What are the fruits of revivalism? The European context is markedly different than that of the American, given that it is far more secularistic. Secularism is no less religious than traditional Christianity, even though it fails to admit this. Secularism bills itself as a "scientific approach" to life. However, its ideal-seek pleasure in moderation, and you need not fear judgment after death since we are wholly composed of atoms which disperse upon death-is nothing other than Epicureanism revived. In this outlook, truly free, autonomous men and women are free from the oppressive ideologies and hierarchies of the church. Ironically, revivalistic pietism perhaps fed such secularism. Revivalism always undermined the institutional church as dead; the institutional church is composed of unconverted preachers, repetitious liturgy, and cold sacraments. God is really present at the prayer meeting, not the church, for the followers of Spener, Hauge, Beck, and Rosenius. Thereby, the church was undermined by those who purported to be her friends.
In a similar way, revivalistic congregations amongst the ELCA or the LCMS seldom take in the unchurched, as they so often claim. They usually take in the disgruntled from other congregations. Revival almost never reaches the unchurched. It isn't designed to do that. It is always designed, from its perspective, to turn a dead church around. That it historically takes on a national presence in America is because even though Americans don't have an official state church, religion has been so deeply one with culture, due to the Reformed heritage of this country.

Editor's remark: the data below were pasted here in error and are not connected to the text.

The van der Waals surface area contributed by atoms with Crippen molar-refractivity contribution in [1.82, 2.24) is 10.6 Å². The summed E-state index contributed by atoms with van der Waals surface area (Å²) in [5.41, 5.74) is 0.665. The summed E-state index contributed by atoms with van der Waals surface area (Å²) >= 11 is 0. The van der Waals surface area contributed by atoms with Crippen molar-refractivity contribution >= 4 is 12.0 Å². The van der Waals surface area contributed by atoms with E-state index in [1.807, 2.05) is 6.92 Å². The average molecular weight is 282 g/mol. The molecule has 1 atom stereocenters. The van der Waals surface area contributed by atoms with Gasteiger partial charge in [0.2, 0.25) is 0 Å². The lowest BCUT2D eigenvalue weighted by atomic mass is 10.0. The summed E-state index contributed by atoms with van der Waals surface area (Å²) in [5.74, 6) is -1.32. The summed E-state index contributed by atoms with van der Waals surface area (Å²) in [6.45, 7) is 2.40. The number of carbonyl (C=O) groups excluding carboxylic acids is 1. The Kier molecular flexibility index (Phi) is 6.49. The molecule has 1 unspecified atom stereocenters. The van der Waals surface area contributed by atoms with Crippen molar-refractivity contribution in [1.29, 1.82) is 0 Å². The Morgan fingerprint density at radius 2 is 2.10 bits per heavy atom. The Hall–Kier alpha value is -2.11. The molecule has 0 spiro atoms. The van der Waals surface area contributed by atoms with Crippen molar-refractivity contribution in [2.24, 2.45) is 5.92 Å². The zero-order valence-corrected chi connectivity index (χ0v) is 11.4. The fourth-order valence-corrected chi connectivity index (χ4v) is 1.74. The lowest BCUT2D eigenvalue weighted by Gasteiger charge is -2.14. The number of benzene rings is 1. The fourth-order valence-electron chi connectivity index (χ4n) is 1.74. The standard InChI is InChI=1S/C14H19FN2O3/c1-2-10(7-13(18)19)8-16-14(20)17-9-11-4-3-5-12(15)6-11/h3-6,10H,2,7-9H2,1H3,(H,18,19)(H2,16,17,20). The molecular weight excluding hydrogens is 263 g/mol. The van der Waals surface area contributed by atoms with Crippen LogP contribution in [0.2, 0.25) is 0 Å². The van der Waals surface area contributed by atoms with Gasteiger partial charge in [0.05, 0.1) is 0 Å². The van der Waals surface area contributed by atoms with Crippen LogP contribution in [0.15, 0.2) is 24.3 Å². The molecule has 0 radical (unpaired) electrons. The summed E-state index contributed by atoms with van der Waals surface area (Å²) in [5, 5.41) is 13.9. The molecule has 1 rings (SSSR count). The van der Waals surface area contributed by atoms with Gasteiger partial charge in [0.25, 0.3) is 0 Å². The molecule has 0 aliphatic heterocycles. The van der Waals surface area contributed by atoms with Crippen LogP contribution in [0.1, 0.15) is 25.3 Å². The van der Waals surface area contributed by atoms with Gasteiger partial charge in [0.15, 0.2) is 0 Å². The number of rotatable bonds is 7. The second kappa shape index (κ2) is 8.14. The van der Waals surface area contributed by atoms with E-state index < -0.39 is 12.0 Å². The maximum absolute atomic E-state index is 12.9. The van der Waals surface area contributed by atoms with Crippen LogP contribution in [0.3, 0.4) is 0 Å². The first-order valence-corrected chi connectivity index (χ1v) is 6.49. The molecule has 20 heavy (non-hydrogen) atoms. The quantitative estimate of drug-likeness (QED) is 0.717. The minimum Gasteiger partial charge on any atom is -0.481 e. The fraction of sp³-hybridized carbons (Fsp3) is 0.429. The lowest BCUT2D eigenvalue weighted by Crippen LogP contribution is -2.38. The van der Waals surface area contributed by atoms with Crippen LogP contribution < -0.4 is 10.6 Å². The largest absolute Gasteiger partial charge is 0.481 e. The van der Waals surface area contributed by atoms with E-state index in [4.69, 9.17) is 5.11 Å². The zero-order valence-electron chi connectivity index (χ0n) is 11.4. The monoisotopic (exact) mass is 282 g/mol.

Luther sought to reform a corrupt church. His reform centered on the gospel of Jesus Christ as sheer promise in contrast to law as accusation. It was grounded in the objective word of truth, in contrast to both the Schwaermer of Rome (the Pope as the interpreter of scripture) or various "spiritualists" who wanted to ground human confidence in spiritual exercises. He knew that Adam and Eve were the original "enthusiasts" and that part of their original sin as bound up in such god-within-ism. Revivalism tries to manipulate the will by making it want to will. As such, it shows that we only ever, as sinners, are bound to our wills and not to God. We are captivated to ourselves. Our piety is part of the problem: it keeps us in charge. And our conscience at its best will have nothing to do this lie. Revivalistic pep rallies toy with God. And the God of Jacob will have nothing to do with us enthusiasts other than to engage us in a life or death struggle. In many senses, spirituality is a disease-God is not here to help me cope but to bring me to my demise, my end. Only in that way can a new person be reborn in faith, as trusting in the word of scripture.
Blazing or Bible-thumping denominational bandages will not be able to cure our membership slumps. C. F. W. Walther knew that the elect were in God's hands and that as God is God, the elect would be saved. Since that is the case, the most important part of our ministry is out of our hands. It is God's church not ours. It is God's elect not ours. And, we can be quite free in letting God run his church as he pleases. Can we really trust the word that has been entrusted to us?
No amount of manipulation of others' consciences will save the church, and indeed, will do the church in. True enough, we are to be urgent in season and out of season. But our urgency is not based on a neurotic need to inflate membership roles but to share, as one beggar to another, where bread is to be found.